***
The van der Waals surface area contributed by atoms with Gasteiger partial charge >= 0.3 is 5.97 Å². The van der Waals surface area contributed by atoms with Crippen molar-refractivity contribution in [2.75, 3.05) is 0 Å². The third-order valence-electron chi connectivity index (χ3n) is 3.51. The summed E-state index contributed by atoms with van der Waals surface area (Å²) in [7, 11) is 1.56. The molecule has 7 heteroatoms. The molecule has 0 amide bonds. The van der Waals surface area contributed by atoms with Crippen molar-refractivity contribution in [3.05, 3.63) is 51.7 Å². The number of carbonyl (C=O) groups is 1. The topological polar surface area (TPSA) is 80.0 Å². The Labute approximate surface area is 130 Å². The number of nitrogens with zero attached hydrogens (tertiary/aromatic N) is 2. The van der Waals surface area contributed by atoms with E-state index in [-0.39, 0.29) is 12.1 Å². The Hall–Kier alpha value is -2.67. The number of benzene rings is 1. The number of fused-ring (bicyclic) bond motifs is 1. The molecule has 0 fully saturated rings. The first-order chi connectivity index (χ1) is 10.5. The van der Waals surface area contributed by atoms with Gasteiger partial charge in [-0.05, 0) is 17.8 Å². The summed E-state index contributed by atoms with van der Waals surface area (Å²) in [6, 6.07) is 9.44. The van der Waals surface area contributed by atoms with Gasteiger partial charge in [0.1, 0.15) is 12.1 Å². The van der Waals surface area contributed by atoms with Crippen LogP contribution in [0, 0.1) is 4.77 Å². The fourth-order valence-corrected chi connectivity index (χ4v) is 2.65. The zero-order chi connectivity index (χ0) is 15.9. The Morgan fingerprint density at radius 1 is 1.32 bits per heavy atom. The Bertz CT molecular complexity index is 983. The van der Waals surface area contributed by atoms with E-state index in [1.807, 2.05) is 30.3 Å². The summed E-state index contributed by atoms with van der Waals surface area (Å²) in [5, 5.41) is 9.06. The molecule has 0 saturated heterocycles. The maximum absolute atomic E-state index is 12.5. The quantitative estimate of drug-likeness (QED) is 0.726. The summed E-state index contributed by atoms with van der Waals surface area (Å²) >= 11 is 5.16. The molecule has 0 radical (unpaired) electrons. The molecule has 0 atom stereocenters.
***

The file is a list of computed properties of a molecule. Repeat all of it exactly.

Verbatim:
The van der Waals surface area contributed by atoms with Gasteiger partial charge >= 0.3 is 5.97 Å². The van der Waals surface area contributed by atoms with Crippen molar-refractivity contribution in [2.75, 3.05) is 0 Å². The third-order valence-electron chi connectivity index (χ3n) is 3.51. The summed E-state index contributed by atoms with van der Waals surface area (Å²) in [7, 11) is 1.56. The molecule has 7 heteroatoms. The molecule has 0 amide bonds. The van der Waals surface area contributed by atoms with Crippen molar-refractivity contribution in [3.05, 3.63) is 51.7 Å². The number of carbonyl (C=O) groups is 1. The topological polar surface area (TPSA) is 80.0 Å². The Labute approximate surface area is 130 Å². The number of nitrogens with zero attached hydrogens (tertiary/aromatic N) is 2. The van der Waals surface area contributed by atoms with E-state index in [-0.39, 0.29) is 12.1 Å². The Hall–Kier alpha value is -2.67. The number of benzene rings is 1. The number of fused-ring (bicyclic) bond motifs is 1. The molecule has 0 fully saturated rings. The first-order chi connectivity index (χ1) is 10.5. The van der Waals surface area contributed by atoms with Gasteiger partial charge in [-0.05, 0) is 17.8 Å². The summed E-state index contributed by atoms with van der Waals surface area (Å²) in [6, 6.07) is 9.44. The van der Waals surface area contributed by atoms with Gasteiger partial charge in [0.1, 0.15) is 12.1 Å². The van der Waals surface area contributed by atoms with Crippen LogP contribution in [0, 0.1) is 4.77 Å². The fourth-order valence-corrected chi connectivity index (χ4v) is 2.65. The zero-order chi connectivity index (χ0) is 15.9. The Morgan fingerprint density at radius 1 is 1.32 bits per heavy atom. The Bertz CT molecular complexity index is 983. The van der Waals surface area contributed by atoms with E-state index in [1.807, 2.05) is 30.3 Å². The summed E-state index contributed by atoms with van der Waals surface area (Å²) in [5, 5.41) is 9.06. The molecule has 0 saturated heterocycles. The maximum absolute atomic E-state index is 12.5. The quantitative estimate of drug-likeness (QED) is 0.726. The summed E-state index contributed by atoms with van der Waals surface area (Å²) >= 11 is 5.16. The molecule has 0 radical (unpaired) electrons. The molecule has 0 atom stereocenters.